Mentor coach series – Part 2: Lapierre makes most of opportunity
Upon learning that he’d been selected as the under-18 national teams’ mentoring coach at the 2016 International Bowl, Mathieu Lapierre made the decision to make the most of the opportunity.
“I wanted to make this experience worth it, not just not by observing and being there, but by being involved in all the decisions, meetings, and have the chance to learn by doing, not just observing,” Mathieu said.
After all, the coach from Séminaire St-Joseph, a private high school in Trois-Rivières, was going to spend two weeks in one of the world’s football mecca’s alongside a coaching stuff comprised of university calibre coaches working to prepare Canada’s under-18 national team for a pair of games against the U.S. national team at AT&T Stadium, home of the NFL’s Dallas Cowboys.
His first order of business, after hearing he’d been chosen for the program, was to get in touch with the national team’s head coach, Brad Collinson, to let him know how serious he was about maximizing the experience.
One the first day, Lapierre impressed under-19 national team defensive coordinator Kevin MacNeill during interlock practice by drawing up offensive formations that they’d be facing.
“He asked me to chart the offensive calls and at that point I knew I’d be involved in a lot of stuff,” Lapierre said. “I took the time to make the decision to be involved and do it, not just think about it. I wanted to let my presence be felt and all the coaches on the U18 team saw me working at the first practice and from there things simply evolved during the full length of my time in Texas.”
Lapierre, a defensive coordinator at the juvénile (varsity high school level) in Quebec, helped coach Canada’s defensive backs in Texas alongside the team’s defensive coordinator.
“Right away coach Paulo (Paul-Eddy St- Vilien – Canada’s DC) let me teach and pass along some of the techniques that I knew. They (the coaching staff) recognized that I was able to coach at that level. Afterwards, I had the time to really be involved in all the meetings and I had the place to say some of the stuff that I saw during practice without having the sense that I was saying something that is not right.”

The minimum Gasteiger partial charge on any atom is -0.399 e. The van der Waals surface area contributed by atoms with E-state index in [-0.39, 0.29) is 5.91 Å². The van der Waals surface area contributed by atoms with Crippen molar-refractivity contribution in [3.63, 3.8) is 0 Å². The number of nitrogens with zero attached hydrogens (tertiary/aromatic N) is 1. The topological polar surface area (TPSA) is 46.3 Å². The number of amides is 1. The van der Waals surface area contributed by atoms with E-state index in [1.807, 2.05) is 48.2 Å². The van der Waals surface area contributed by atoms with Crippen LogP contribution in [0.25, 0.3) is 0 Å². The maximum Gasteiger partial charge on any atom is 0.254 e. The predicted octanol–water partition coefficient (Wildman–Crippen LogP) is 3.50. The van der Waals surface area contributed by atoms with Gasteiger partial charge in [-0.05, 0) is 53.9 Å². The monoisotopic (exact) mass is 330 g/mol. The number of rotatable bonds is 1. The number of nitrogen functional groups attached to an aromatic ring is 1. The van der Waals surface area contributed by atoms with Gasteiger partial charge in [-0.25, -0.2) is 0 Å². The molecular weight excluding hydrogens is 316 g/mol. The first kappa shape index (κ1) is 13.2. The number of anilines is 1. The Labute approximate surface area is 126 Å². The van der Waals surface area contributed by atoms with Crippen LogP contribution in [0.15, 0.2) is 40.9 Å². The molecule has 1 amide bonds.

The experience was eye-opening for Lapierre. One of the biggest things he’ll bring back to his program is the sense of family created in Texas.
“The first thing when I came in, I was not feeling alone or placed aside, I was part of the family; part of Team Canada,” Mathieu said. “That’s the first thing that I would bring back to my school.”
His experience also had an impact of how he plans to structure practice and teach skill progression.
“Even though we are doing a lot of the same drills at my school, I was able to learn another step that I can bring back to my school,” he said. “Instead of going on a technical point directly, I’d rather let the kids know the technical point and a number of responses that they can have with that technical point.”
“So now, you’re able to coach not only one point at a time, but several ones and let the kids decide which ones they are going to use during games, if it’s used properly for the type of tactic (concept) that we’re using.”
Lapierre impressed national team head coach and current Laval Rouge et Or assistant coach, Brad Collinson.
“Mathieu did an excellent job for us. He helped with all different facets of our game plan and our practices,” said head coach, Brad Collinson of his mentoring coach. “He was here to learn and I think that he did more than that – he contributed to our game plans and our teaching segments during practices. On game day, he was up in the booth relaying information down.”
Following an injury he sustained during the Carabins’ inaugural university football season, Mathieu began to focus on his studies and used the experience to turn his passion towards coaching. One day, he hopes that his coaching career will propel him back to the university ranks.
“I hope that my International Bowl experience is going to give me the chance, in the future, to become a position coach at the university level. That’s one of my personal goals, to be a university coach, but I want to take the time to do it the proper way. That’s why I sent my application for this experience – it gave me a lot of knowledge, a lot of experience and also I had a lot of fun.”
“It was a great program,” Collinson said of the mentorship program. “I think Mathieu’s going to come out of this as a better football coach. He’s going to bring that back home to his program in Trois-Rivières.”
One day Collinson may find himself coaching alongside or against Mathieu Lapierre at the university level, with the knowledge that his mentoring experience in Texas played a role in helping him achieve his dreams.
This post is also available in: French